Manufactured by The Wrigley Company, Starburst is a popular box-shaped, fruit-flavored soft taffy. They’re a popular Halloween candy, and it’s not uncommon for kids to trade flavors with their friends. But we’re not talking about the Starburst that can still be found, we’re talking about the Starburst of the past. Starburst Fruit Twists were extremely similar to Twizzlers, but, as its fans will tell you, the difference is that they tasted way better. Think Twizzlers, except make them softer, and with the bold flavors that are Starburst’s trademark. Plus, they came in four different flavors! The 1996 ad is actually extremely creative – everything you need a candy commercial to be. It features fun claymation, with bright colors, and creates a world that any kid would love to fall into. Those who ate these as kids are still die-hard fans, and there are plenty of online petitions calling for their mighty return. But why did they go away in the first place? Well, there are rumors that Hershey’s (the owner of Twizzlers) paid them off in order to remove competition from the shelves. Who said the world of candy was so sweet? But after a dedicated fan contacted the company, a representative said that people simply stopped buying the Starburst Twists, so they had to be taken off the shelves. While this is a disappointing end for the Starburst Fruit Twists, discontinued candies do tend to make a comeback every once in a while. Maybe, one day, we can taste the heavenly flavors of Starbursts Fruit Twists once again.
6. Black Pepper Jack Doritos
Originally released in 1964, Doritos, is an American brand of tortilla chips produced by Frito-Lay. Here’s a fun fact about these iconic chips: they were originally Disneyland trash. What does that mean? Well, back in the dark ages (when Doritos did not exist), a restaurant named Casa de Fritos had a lot of stale tortillas that they didn’t want to throw out. Instead, they cut them into triangles and made them into chips. Also, the first Doritos weren’t flavored! What?! No flavor?? The distinct orange-y dust, at the time of Dorito’s first release, wasn’t part of the Doritos experience. In 1966, this changed for good, when they released Toast Corn, their first chip flavor. After that, it was the Taco flavor in 1967, and then Nacho Cheese in 1972. Well, these chips have come a long way since then. Present at every single party you’ve probably ever been to, there aren’t many people in North America who haven’t eaten these triangles of joy. With their increasing popularity, Doritos has released a slew of new flavors since their modest beginnings, one of which was Black Pepper Jack Doritos. Packaged in a silver bag so shiny you could see your reflection in it, these Doritos were flavored with black pepper and jack cheese (instead of their normal nacho cheese). While these quickly gained a lot of fans, they were discontinued around 2008 in order to make room for other flavors. Let’s hope this one comes around again.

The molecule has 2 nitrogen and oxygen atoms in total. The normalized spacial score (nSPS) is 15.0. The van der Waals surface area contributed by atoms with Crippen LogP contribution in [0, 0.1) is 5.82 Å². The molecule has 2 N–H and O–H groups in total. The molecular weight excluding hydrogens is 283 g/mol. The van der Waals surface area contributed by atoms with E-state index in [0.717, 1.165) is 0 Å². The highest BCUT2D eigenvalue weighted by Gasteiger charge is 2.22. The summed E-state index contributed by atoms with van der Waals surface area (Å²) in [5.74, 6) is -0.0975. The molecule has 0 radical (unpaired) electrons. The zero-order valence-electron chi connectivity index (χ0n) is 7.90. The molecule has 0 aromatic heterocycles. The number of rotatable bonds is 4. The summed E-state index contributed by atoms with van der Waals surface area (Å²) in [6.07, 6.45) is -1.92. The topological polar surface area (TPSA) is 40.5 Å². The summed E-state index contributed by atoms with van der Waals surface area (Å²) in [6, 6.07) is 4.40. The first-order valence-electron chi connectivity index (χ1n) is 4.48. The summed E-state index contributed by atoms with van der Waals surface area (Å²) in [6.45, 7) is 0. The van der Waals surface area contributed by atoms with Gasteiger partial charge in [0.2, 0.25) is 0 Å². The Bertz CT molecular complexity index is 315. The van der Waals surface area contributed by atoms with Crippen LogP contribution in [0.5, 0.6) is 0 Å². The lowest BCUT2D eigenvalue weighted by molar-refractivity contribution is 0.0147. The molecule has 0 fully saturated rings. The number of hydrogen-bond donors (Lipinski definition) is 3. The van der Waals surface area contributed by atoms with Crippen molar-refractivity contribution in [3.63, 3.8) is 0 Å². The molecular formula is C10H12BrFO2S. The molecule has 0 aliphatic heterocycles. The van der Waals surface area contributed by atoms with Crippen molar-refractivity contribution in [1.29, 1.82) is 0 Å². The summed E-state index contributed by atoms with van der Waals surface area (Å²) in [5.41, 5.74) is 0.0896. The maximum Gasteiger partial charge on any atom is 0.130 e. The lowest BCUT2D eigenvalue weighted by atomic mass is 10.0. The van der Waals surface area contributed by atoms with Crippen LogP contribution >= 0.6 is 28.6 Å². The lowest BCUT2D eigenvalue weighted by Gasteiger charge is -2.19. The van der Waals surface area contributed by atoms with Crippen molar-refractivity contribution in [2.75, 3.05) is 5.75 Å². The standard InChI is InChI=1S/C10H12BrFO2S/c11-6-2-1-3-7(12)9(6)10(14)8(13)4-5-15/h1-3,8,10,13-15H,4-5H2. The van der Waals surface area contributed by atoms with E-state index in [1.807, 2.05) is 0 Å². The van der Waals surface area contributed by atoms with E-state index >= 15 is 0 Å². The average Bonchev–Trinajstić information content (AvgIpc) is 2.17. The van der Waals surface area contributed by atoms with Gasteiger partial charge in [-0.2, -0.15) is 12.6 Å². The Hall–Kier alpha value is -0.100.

5. Little Caesars Chocolate Ravioli
Little Caesar’s is the third-highest ranking pizza chain in the United Staes, right behind Pizza Hut and Domino’s. While known for their pizza, it’s the chocolate ravioli that has Little Caesars fans looking back on the past. Founded over sixty years ago in 1959 by Mike and Marian Ilitch, its first location was in a strip mall in Garden City, Michigan, under the name ‘Little Caeser’s Pizza Treat’. The reason they named it Little Caesar’s was because Marian Ilitch, had nicknamed her husband Little Caesar some years prior. So, when they were looking for a name for their new restaurant, it was the obvious choice! Once they had their name, they needed the logo. So, a friend sketched out the now famous Little Caesar character for them, right there on a napkin from the restaurant! It’s easy to see how far they’ve come – Little Caesar isn’t so little anymore. Today, they operate not only in the United States, but also internationally, with restaurants in Asia, the Middle East, and Latin America! Here’s a fun fact about this pizza chain: in 1998, they filled out an order, which was at the time, the largest pizza order ever in the world. They had to make over 13,000 pizzas for the VF Corporation! In any case, this pizza chain has their fair share of successful items. Out of all their menu items, though, we’ve got to say that their most interesting has got to be their chocolate ravioli. Yup, you heard it here first – this was actually a thing. Surprisingly, people actually liked it, in a trashy but yummy kind of way. If they ever bring these back, we know we’d definitely want to give it a try – just to say we did.
4. Planters P.B. Crisps